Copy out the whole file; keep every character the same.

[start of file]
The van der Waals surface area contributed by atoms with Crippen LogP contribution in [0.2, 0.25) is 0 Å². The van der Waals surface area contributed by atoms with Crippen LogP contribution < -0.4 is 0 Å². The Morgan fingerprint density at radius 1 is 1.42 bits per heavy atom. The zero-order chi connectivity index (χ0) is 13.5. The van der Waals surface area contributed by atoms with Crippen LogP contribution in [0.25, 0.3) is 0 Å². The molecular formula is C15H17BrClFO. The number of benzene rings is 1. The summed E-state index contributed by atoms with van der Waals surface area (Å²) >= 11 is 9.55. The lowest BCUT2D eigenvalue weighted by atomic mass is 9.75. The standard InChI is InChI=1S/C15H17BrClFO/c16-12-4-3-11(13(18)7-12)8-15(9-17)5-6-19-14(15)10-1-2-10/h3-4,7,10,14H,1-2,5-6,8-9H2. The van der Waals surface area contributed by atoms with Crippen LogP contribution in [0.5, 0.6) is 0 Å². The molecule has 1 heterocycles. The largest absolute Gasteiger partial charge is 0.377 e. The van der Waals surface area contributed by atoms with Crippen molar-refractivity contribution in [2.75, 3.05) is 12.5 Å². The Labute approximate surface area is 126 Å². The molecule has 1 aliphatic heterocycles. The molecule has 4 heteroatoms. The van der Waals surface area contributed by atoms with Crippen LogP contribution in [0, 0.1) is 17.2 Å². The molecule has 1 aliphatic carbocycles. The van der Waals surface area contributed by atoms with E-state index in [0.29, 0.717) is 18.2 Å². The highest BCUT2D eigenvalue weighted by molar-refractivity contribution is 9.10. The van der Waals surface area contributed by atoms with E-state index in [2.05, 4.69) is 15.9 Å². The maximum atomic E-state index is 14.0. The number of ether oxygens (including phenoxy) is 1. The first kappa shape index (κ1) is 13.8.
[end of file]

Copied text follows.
The van der Waals surface area contributed by atoms with Crippen LogP contribution in [0.2, 0.25) is 0 Å². The van der Waals surface area contributed by atoms with Crippen LogP contribution < -0.4 is 0 Å². The Morgan fingerprint density at radius 1 is 1.42 bits per heavy atom. The zero-order chi connectivity index (χ0) is 13.5. The van der Waals surface area contributed by atoms with Crippen LogP contribution in [0.25, 0.3) is 0 Å². The molecular formula is C15H17BrClFO. The number of benzene rings is 1. The summed E-state index contributed by atoms with van der Waals surface area (Å²) >= 11 is 9.55. The lowest BCUT2D eigenvalue weighted by atomic mass is 9.75. The standard InChI is InChI=1S/C15H17BrClFO/c16-12-4-3-11(13(18)7-12)8-15(9-17)5-6-19-14(15)10-1-2-10/h3-4,7,10,14H,1-2,5-6,8-9H2. The van der Waals surface area contributed by atoms with Crippen LogP contribution in [0.5, 0.6) is 0 Å². The molecule has 1 heterocycles. The largest absolute Gasteiger partial charge is 0.377 e. The van der Waals surface area contributed by atoms with Crippen molar-refractivity contribution in [2.75, 3.05) is 12.5 Å². The Labute approximate surface area is 126 Å². The molecule has 1 aliphatic heterocycles. The molecule has 4 heteroatoms. The van der Waals surface area contributed by atoms with Crippen LogP contribution in [0, 0.1) is 17.2 Å². The molecule has 1 aliphatic carbocycles. The van der Waals surface area contributed by atoms with E-state index in [0.29, 0.717) is 18.2 Å². The highest BCUT2D eigenvalue weighted by molar-refractivity contribution is 9.10. The van der Waals surface area contributed by atoms with E-state index in [2.05, 4.69) is 15.9 Å². The maximum atomic E-state index is 14.0. The number of ether oxygens (including phenoxy) is 1. The first kappa shape index (κ1) is 13.8.